Gert: “Many of the motorways in Belgium were built in the fifties and sixties. In those days building bridges with a traffic bearing capacity of 30 tonnes was the norm. Goods vehicles up to 44 tonnes are already allowed on the motorways these days, but higher weights are not possible at the moment. On some sections of the motorway they sometimes – by way of exception – permit long transports weighing more than 44 tonnes if the distance between the rearmost axle of the tractor and the foremost axle of the towed vehicle is at least 25 metres. New bridges are built to take a total weight of 120 tonnes and an axle weight of 15 tonnes. This shifts the problem to the access roads, which in most cases are not suitable for heavy weights. All abnormal transports with a mass of more than 44 tonnes now take approved secondary roads. This costs time, extra wear, increased fuel consumption and it is less safe. Moreover, it makes the ports of Antwerp, Ostend and Zeebrugge very difficult to reach. Several German manufacturers have already stopped their exports going via Antwerp. If we have too many controls in Antwerp we will find that the heavy transports prefer to go via the port of Rotterdam. In Belgium the transport companies will have to take the secondary roads for years to come. We want to avoid having to suddenly renovate a great number of bridges – as happened in Germany.”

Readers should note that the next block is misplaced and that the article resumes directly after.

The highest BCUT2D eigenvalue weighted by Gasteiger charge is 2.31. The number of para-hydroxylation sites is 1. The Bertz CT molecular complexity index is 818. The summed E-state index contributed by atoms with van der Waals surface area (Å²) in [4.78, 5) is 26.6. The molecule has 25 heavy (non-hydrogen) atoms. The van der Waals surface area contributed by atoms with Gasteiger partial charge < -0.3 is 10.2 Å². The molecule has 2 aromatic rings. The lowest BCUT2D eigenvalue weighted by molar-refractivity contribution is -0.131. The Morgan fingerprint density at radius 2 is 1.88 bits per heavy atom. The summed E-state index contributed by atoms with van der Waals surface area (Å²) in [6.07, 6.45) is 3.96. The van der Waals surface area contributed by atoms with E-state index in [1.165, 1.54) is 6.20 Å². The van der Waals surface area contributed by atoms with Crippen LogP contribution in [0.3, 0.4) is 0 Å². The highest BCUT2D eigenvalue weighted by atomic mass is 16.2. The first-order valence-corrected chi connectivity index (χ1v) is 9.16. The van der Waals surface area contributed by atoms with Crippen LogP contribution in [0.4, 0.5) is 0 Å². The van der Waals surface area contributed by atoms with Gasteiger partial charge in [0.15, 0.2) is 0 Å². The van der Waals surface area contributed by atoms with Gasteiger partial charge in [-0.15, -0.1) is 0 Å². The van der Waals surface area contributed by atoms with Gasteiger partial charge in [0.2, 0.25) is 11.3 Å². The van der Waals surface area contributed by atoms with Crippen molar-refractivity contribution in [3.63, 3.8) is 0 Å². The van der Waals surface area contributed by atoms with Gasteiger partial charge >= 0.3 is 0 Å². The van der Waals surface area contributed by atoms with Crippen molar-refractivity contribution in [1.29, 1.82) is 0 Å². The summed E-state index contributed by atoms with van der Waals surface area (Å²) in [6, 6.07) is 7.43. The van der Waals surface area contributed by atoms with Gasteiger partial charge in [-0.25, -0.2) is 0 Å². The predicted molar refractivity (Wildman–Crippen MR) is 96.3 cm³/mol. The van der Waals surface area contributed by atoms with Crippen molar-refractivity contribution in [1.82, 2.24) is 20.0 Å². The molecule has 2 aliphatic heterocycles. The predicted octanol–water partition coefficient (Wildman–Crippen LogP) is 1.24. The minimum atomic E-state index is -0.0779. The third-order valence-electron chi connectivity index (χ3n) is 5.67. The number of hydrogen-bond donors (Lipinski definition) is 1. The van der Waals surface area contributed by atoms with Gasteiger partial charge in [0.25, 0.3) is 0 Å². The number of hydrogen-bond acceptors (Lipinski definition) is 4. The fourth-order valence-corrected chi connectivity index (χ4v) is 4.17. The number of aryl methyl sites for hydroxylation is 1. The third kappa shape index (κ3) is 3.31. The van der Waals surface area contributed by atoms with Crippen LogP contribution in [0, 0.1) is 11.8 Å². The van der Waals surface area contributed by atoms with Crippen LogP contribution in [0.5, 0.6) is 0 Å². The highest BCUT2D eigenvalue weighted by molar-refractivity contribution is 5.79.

Gert: “At the moment in Belgium an application for an exemption is not directly linked to the technical details of a vehicle. In theory it would be possible to ask for an exemption on the registration of a delivery van. We would really like to have a system like the one in the Netherlands, where all vehicles – even the ones from abroad – are registered. We still come across transports with eastern European vehicle documentation that we can hardly read.”